A draft law that registers religious marriages under Turkish law is on the cards. Critics say the bill is in conflict with the country’s secular values, but those in favor say it’ll help protect a couple’s marital rights before the law.

If accepted, the bill will allow muftis, Muslim legal experts or jurists  who work for Turkey’s Directorate of Religious Affairs (Diyanet), to conduct and register marriages.
If accepted, the bill will allow muftis, Muslim legal experts or jurists who work for Turkey’s Directorate of Religious Affairs (Diyanet), to conduct and register marriages. (Getty Images)

A draft law, submitted by the government to parliament on July 25, wants to grant the authority to register marriage contracts to state-registered muftis, or jurists.

If accepted, the bill will allow muftis, or Muslim legal experts and jurists who work for Turkey’s Directorate of Religious Affairs (Diyanet), to conduct and register marriages. 

Critics argue that the new law could harm secular values of Turkey, as muftis represent a religious community. 

But the government says this would encourage couples who want to conduct their religious marriages to do it under the Turkish law — and therefore protect the rights of those marrying. 

Why was the bill proposed in the first place?

In Turkish society, different practices are followed when it comes to marriage. Many couples conduct their civil and religious marriages separately. Some however, choose to perform only one of these options.

At the moment, religious marriages are not registered by the state — or recognised by the law. It means that parties who choose to marry in a religious ceremony are deprived of marital rights given by the state, says Fatma Betul Sayan Kaya, Minister of Family and Social Policies.

“Most of these religious marriages are being conducted secretly. Women cannot put in a claim for the civil rights that the state gives married women,” she said. 

The new proposal offers couples two options. The first is to only carry out a civil marriage, or to conduct a combination of civil and religious marriages by following the terms of Turkey’s civil code. 

The terms of the draft law are not entirely clear as yet. But Hakan Erdem, an official from the Family and Social Policies Ministry told TRT World that details will be determined after parliamentary discussions are held.

What do the numbers say?

According to a survey conducted by Turkey’s statistical institute Turkstat last year, 97.1 percent of married couples stated they conducted both civil and religious marriages. 

The report revealed that 1.8 percent of the couples only conducted civil marriages, while 1.1 percent only conducted religious marriages.

But the number of unregistered religious marriages is underreported. Turkstat official Evrim Sultan told TRT World that it isn't possible to determine the exact number of couples who conducted only religious marriages, given the absence of a paper-trail.

Why should Muftis get involved — and how does their role differ from municipality officials?

Muftis and municipality officials are both types of state officials working for the Turkish presidency. But while municipalities directly function under the presidency, muftis working for the Directorate of Religious Affairs (Diyanet).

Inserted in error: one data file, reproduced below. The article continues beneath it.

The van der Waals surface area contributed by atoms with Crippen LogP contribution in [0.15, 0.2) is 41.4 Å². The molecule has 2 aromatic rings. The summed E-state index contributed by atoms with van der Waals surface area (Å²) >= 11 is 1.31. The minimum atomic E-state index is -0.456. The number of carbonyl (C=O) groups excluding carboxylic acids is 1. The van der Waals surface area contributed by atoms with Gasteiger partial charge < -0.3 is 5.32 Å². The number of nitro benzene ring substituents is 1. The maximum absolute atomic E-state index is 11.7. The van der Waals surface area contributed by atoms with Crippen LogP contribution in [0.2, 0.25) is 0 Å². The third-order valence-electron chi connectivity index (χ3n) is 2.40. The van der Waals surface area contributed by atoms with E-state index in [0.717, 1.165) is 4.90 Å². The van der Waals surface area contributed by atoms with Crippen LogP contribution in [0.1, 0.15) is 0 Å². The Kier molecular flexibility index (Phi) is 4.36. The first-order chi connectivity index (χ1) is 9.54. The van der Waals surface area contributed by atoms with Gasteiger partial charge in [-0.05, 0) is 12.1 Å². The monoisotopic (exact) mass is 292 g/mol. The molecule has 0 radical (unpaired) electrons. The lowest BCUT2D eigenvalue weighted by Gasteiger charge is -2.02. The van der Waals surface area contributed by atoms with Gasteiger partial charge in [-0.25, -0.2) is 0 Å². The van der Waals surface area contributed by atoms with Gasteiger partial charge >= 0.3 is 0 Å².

Other religious representatives, such as rabbis or priests, are not mentioned in the draft law. The Diyanet is an official state institution founded in 1924, a year after the Republic of Turkey was founded, to conduct affairs that concerned the beliefs, worship, and ethics of Islam. 

Anyone working for the municipality can become a marriage officiant when authorized by the municipality — the role doesn’t require special qualifications. But under the current system, municipality officials can only register civil marriages, not religious marriages. 

What are the concerns?

Some say the new bill would give religious authorities, in this case muftis, more power in state affairs, and this could harm the secular nature of Turkey’s governance system. This claim is rejected by the government. 

“Muftis are already civil servants. This regulation change has nothing to do with any violation of secularism,” Deputy Prime Minister Bekir Bozdag said. 

Turkey’s understanding of secularism echoes that of France, where church marriages have no legal status.

But what is new in Turkey already exists in the US and the UK. In these two nations, some priests or imams have the authority to register marriage contracts.

Are underage marriages a risk? 

If other state officials are involved, officiants might turn a blind eye to underage marriages. 

“We are worried that with this regulation, underage marriages will become widespread. Women’s disadvantage of being ‘a partner in an imam marriage’ will increase with this regulation,” Peoples’ Democratic Party (HDP) MP,  Meral Danış Beştaş said.

But the laws governing the terms of the marriage contract will remain the same.

“The people who say it is going to pave the way for underage marriages either don’t know [the proposed] law or intentionally twist it. The regulation is not encouraging underage marriages, or paving the way for it. Because the marriageable age and conditions will remain same,” the Deputy PM said. 

Source: TRT World